The Terrifying Shark Myth You Should Stop Believing

When it comes to sharks, it can be difficult to separate the facts from the myths. Take for instance the notion that sharks have brains the size of a walnut. According to Oceana, nothing could be further from the truth. In fact, sharks have the largest brains of all fish, with the all-important brain-to-body ratio of sharks being very similar to that of mammals.

Or how about the idea that sharks have no problem munching on a delicious-looking swimmer? As it turns out, human flesh isn't high on the menu for those grey torpedoes with sharp teeth. According to World Wild Life, sharks mostly eat fish, squid, or seals. The problem for humans surfaces when a curious shark comes to investigate a bit of commotion happening in the ocean. Since sharks aren't really picky eaters (via Sharks World), they'll check out any kind of interesting activity going on by taking a little bite out of something. Which, in some cases, turns out to be a surfboard with a human sitting on it (via BBC). Once the shark finds that the object is not to their taste, it generally swims away, leaving the human with a missing limb.

blood in the water

Perhaps the most prevalent myth about sharks that isn't the least bit true is the notion that they can smell a drop of blood in the ocean from a mile away. The biggest problem with this notion is that sharks don't smell as humans do. According to Sport Diver, sharks aren't equipped with noses or nostrils to smell with. Instead, they're equipped with openings called nares, which are located just under the snout. Unlike in humans, where we can breathe and smell out of our noses, shark physiology separates the processes, with gills doing the breathing and nares doing the "smelling" (via Ocean Conservancy).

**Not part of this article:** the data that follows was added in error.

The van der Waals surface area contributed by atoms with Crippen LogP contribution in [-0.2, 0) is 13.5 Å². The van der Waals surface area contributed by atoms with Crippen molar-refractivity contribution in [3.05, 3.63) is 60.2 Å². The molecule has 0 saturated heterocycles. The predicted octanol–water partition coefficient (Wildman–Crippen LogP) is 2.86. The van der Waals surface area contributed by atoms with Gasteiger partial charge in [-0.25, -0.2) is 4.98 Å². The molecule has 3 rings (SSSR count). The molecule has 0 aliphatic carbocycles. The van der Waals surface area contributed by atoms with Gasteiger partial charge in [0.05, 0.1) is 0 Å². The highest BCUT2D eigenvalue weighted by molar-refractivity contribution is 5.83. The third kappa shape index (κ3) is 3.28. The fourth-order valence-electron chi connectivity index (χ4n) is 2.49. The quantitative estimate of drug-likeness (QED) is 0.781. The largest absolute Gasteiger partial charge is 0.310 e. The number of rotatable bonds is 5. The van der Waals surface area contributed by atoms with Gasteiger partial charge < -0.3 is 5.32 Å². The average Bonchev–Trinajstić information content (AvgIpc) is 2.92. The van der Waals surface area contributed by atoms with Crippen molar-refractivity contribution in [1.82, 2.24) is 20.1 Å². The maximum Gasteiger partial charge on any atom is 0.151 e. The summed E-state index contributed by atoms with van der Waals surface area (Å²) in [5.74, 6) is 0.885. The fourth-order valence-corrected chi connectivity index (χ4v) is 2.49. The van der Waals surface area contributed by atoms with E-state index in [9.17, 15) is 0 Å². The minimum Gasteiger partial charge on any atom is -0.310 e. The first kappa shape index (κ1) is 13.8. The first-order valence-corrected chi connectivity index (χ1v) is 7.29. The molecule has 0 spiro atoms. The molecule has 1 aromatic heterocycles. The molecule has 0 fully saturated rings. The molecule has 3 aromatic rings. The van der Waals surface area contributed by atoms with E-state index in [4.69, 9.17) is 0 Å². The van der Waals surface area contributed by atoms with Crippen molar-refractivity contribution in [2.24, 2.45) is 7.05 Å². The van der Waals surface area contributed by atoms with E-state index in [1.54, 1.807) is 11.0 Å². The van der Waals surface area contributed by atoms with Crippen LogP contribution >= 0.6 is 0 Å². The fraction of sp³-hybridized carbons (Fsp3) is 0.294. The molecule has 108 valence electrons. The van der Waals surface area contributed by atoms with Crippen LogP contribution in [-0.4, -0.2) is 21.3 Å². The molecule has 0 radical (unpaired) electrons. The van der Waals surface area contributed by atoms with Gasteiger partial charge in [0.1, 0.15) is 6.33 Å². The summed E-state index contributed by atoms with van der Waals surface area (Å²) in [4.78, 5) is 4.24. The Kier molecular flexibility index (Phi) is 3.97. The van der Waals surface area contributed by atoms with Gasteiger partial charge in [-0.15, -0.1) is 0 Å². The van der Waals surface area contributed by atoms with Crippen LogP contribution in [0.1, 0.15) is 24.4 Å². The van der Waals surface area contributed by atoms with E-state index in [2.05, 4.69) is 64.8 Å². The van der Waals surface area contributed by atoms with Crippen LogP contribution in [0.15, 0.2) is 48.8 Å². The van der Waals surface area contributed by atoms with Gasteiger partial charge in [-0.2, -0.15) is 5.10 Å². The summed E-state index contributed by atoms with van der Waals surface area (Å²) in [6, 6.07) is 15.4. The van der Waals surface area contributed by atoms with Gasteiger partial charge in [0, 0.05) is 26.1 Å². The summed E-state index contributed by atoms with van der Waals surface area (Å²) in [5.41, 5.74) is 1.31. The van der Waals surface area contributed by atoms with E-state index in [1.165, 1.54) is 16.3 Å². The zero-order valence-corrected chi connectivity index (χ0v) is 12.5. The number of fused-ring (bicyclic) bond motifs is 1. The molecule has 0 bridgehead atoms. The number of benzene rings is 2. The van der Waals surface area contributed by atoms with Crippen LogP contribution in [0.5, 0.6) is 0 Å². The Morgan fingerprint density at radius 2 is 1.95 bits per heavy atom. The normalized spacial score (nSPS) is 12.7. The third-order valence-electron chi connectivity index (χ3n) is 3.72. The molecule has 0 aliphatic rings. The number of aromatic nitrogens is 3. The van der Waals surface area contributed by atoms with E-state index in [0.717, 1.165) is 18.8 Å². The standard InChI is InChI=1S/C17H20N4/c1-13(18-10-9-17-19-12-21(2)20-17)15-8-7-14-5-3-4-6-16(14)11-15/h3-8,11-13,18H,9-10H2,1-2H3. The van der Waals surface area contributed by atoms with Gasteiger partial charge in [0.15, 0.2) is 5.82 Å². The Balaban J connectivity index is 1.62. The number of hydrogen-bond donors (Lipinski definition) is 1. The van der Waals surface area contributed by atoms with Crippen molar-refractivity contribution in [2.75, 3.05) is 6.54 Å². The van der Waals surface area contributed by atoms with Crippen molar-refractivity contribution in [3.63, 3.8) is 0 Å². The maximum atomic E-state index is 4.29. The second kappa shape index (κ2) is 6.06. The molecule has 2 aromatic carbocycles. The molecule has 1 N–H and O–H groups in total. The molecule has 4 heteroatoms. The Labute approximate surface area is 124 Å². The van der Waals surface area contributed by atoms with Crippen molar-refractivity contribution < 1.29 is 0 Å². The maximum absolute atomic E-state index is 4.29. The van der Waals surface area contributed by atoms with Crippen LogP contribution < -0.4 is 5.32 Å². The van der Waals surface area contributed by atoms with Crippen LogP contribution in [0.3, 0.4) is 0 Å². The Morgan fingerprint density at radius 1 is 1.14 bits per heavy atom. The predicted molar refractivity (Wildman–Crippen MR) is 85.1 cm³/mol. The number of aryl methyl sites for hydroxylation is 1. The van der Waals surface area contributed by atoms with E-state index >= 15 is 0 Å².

To further discount the notion, odors travel differently in water — smells diffuse slower in water than in air because the former has more molecules. So it would be nearly impossible for a shark to detect any amount of blood in the ocean from a mile off, let alone a single drop. However, with two-thirds of its brain hardwired for smelling, sharks still use this sense to navigate the ocean, hunt, and find their way home (via Moment of Science).

To put the outdated notion of the shark's ability to smell blood in the water in more realistic terms, sharks can actually detect one part of blood in one million parts of water, per Shark Trust. That's the equivalent of a teaspoon of blood in an average-sized swimming pool containing 13,500 gallons of water. Not quite the same as smelling a single drop of blood a mile away.